His sympathies were heavily influenced by the impact of the Boer War, seen by Hamsun as British oppression of a small people, as well as by his dislike of the English and distaste for the USA. During the 1930s, most of the Norwegian right-wing newspapers and political parties were sympathetic to various degrees to fascist regimes in Europe, and Hamsun came to be a prominent advocate of such views. During WWII, he continued to express his support for Germany, and his public statements led to controversy, in particular in the immediate aftermath of the war. When WWII started, he was over 80 years old, almost deaf and his main source of information was the conservative newspaper Aftenposten, which had been sympathetic to Fascist Italy and Nazi Germany from the beginning. He suffered two intracranial hemorrhages during the war.
Hamsun wrote several newspaper articles in the course of the war, famously stating in 1940 that "the Germans are fighting for us, and now are crushing England's tyranny over us and all neutrals". In 1943, he sent Germany’s minister of propaganda Joseph Goebbels his Nobel Prize medal as a gift. His biographer Thorkild Hansen interpreted this as part of the strategy to get an audience with Hitler. Hamsun was eventually invited to meet with Hitler; during the meeting, he complained about the German civilian administrator in Norway, Josef Terboven, and ask that imprisoned Norwegian citizens be released, enraging Hitler. Otto Dietrich describes the meeting in his memoirs as the only time that another person was able to get a word in edgewise with Hitler. He attributes the cause to Hamsun's deafness. Regardless, Dietrich notes that it took Hitler three days to get over his anger. Hamsun also on other occasions helped Norwegians who had been imprisoned for resistance activities and try to influence German policies in Norway.
Nevertheless, a week after Hitler's death, Hamsun wrote a eulogy for Hitler, saying “He was a warrior, a warrior for mankind, and a prophet of the gospel of justice for all nations.” Following the end of the war, angry crowds burned his books in public in major Norwegian cities and Hamsun was confined for several months in a psychiatric hospital.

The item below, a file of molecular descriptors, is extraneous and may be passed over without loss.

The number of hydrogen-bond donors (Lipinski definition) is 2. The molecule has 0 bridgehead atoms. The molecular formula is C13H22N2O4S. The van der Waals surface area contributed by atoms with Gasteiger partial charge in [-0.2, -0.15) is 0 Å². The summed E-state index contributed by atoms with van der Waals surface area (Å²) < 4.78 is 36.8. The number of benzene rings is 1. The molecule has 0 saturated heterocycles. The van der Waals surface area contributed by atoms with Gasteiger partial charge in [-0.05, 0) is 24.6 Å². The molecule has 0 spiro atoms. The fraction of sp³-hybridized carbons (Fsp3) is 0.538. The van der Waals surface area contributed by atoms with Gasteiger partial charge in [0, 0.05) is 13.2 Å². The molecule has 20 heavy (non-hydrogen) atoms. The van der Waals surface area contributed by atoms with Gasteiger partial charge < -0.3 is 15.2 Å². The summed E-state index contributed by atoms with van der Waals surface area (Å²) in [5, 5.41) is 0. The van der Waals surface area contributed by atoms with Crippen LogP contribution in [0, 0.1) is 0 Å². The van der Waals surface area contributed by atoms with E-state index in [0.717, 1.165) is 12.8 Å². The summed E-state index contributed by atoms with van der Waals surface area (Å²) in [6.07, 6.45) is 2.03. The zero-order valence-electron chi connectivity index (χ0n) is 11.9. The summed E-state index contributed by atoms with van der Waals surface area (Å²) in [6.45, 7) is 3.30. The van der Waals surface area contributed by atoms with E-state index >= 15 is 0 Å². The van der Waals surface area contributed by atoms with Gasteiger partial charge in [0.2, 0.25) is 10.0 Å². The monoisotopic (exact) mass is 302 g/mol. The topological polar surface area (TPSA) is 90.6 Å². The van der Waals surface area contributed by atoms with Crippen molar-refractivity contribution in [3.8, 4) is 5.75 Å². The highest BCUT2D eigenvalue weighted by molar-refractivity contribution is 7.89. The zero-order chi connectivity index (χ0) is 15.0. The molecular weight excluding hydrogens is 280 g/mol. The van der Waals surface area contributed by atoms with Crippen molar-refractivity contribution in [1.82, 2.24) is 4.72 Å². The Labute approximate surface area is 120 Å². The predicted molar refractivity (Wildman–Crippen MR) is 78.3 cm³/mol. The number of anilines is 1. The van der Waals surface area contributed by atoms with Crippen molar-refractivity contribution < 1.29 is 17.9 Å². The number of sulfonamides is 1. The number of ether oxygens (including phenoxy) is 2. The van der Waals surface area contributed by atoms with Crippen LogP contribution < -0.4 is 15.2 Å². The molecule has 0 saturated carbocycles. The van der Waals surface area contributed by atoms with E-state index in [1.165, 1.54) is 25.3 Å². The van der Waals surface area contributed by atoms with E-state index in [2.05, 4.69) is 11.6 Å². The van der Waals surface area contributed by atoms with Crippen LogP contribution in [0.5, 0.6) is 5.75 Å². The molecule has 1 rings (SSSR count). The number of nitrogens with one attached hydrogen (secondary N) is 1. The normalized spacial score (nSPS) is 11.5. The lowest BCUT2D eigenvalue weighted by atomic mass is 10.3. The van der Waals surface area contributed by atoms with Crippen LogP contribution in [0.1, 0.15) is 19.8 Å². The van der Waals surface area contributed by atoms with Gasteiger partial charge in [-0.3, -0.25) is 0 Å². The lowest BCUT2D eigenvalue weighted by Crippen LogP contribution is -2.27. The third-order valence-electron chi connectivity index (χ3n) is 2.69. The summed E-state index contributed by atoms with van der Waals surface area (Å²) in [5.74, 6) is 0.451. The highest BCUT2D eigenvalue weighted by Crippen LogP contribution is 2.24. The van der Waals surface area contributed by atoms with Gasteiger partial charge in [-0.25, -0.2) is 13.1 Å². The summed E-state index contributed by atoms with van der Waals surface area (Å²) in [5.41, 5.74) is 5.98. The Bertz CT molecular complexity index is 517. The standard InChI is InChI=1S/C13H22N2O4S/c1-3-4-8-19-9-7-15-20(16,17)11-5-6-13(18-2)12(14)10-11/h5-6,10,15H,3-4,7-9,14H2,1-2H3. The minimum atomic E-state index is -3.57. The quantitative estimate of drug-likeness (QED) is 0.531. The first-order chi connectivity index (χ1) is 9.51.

Hamsun was forced to undergo a psychiatric examination, which concluded that he had "permanently impaired mental faculties", and on that basis the charges of treason were dropped. Instead, a civil liability case was raised against him, and in 1948 he had to pay a ruinous sum to the Norwegian government of 325,000 kroner for his alleged membership in Nasjonal Samling and for the moral support he gave to the Germans, but was cleared of any direct Nazi affiliation. Whether he was a member of Nasjonal Samling or not and whether his mental abilities were impaired is a much debated issue even today. Hamsun stated he was never a member of any political party. He wrote his last book Paa giengrodde Stier (On Overgrown Paths) in 1949, a book many take as evidence of his functioning mental capabilities. In it, he harshly criticizes the psychiatrists and the judges, and in his own words proves that he is not mentally ill.
The Danish author Thorkild Hansen investigated the trial and wrote the book The Hamsun Trial (1978), which created a storm in Norway. Among other things Hansen stated: "If you want to meet idiots, go to Norway," as he felt that such treatment of the old Nobel Prize-winning author was outrageous. In 1996 the Swedish director Jan Troell based the movie Hamsun on Hansen's book. In Hamsun, the Swedish actor Max von Sydow plays Knut Hamsun; his wife, Marie, is played by the Danish actress Ghita Nørby.
The difficult case of Knut Hamsun (1859 – 1952) and On Overgrown Paths (1949)
Hamsun supported Germany during WWI and Hitler after 1933, throughout the Occupation 1940-45. He was sympathetic to Quisling’s NS party; and believed in the notion of Germanic Empire.
His literary views were rooted in the 19th century: rural and nationalistic, opposed industrialism, urbanization and commercialism; fanatic Anglophobia, hated of “English arrogance” and colonialism,, pro-German [common in 19th Century], Germany represented rural agrarianism and birthplace of Romanticism.
“Literary” view of History and Politics: Nature (Germany) vs. Civilization (England); Rural agrarian vs. modern capitalism
Hamsun’s works were popular in Germany as Heimatdichtung (romantic celebration of peasant farmer’s relationship to the soil.
Events of Arrest & Evidence Submitted to Trial
May 26, 1945, 86-year old Hamsun and his wife (Marie) house arrest at Nørholm.
June 14, 1945, Hamsun taken to hospital in Grimstad (Marie to prison); then to old people’s home in Landvik, then to Psychiatric Clinic in Oslo for examination by Dr. Langfeldt, who concluded that Hamsun had "Permanently impaired mental faculties". He was therefore not prosecuted for treason.
Evidence presented: membership in NS, newspaper articles in support of occupying
forces. He was fined $80,00 for economic collaboration (575.000 crowns). He appealed his sentence which was reduced in June 1948. The fine left the family financially destitute. On Overgrown Paths ends with verdict of Surpreme Court, June 21, 1948.
In 1949 he publishes, On Overgrown Paths wherein he demonstrates his sanity, his “genius”, and begins process of rehabilitation of Hamsun as the writer.